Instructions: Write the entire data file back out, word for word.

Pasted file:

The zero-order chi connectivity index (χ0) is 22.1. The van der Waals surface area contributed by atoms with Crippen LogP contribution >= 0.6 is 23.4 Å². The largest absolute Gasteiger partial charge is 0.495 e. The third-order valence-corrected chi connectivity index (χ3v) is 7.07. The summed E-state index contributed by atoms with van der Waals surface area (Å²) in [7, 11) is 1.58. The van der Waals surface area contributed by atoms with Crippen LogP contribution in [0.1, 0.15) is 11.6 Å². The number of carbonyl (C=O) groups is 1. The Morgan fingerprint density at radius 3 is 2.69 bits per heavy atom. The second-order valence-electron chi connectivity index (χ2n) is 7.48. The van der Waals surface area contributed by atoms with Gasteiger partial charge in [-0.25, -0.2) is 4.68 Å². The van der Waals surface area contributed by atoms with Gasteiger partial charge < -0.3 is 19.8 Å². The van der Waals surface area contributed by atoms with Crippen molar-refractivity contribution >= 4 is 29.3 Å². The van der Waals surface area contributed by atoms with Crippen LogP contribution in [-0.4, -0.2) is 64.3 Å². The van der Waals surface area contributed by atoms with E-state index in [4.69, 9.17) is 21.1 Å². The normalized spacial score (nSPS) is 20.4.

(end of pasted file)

The zero-order chi connectivity index (χ0) is 22.1. The van der Waals surface area contributed by atoms with Crippen LogP contribution >= 0.6 is 23.4 Å². The largest absolute Gasteiger partial charge is 0.495 e. The third-order valence-corrected chi connectivity index (χ3v) is 7.07. The summed E-state index contributed by atoms with van der Waals surface area (Å²) in [7, 11) is 1.58. The van der Waals surface area contributed by atoms with Crippen LogP contribution in [0.1, 0.15) is 11.6 Å². The number of carbonyl (C=O) groups is 1. The Morgan fingerprint density at radius 3 is 2.69 bits per heavy atom. The second-order valence-electron chi connectivity index (χ2n) is 7.48. The van der Waals surface area contributed by atoms with Gasteiger partial charge in [-0.25, -0.2) is 4.68 Å². The van der Waals surface area contributed by atoms with Gasteiger partial charge < -0.3 is 19.8 Å². The van der Waals surface area contributed by atoms with Crippen molar-refractivity contribution >= 4 is 29.3 Å². The van der Waals surface area contributed by atoms with Crippen LogP contribution in [-0.4, -0.2) is 64.3 Å². The van der Waals surface area contributed by atoms with E-state index in [4.69, 9.17) is 21.1 Å². The normalized spacial score (nSPS) is 20.4.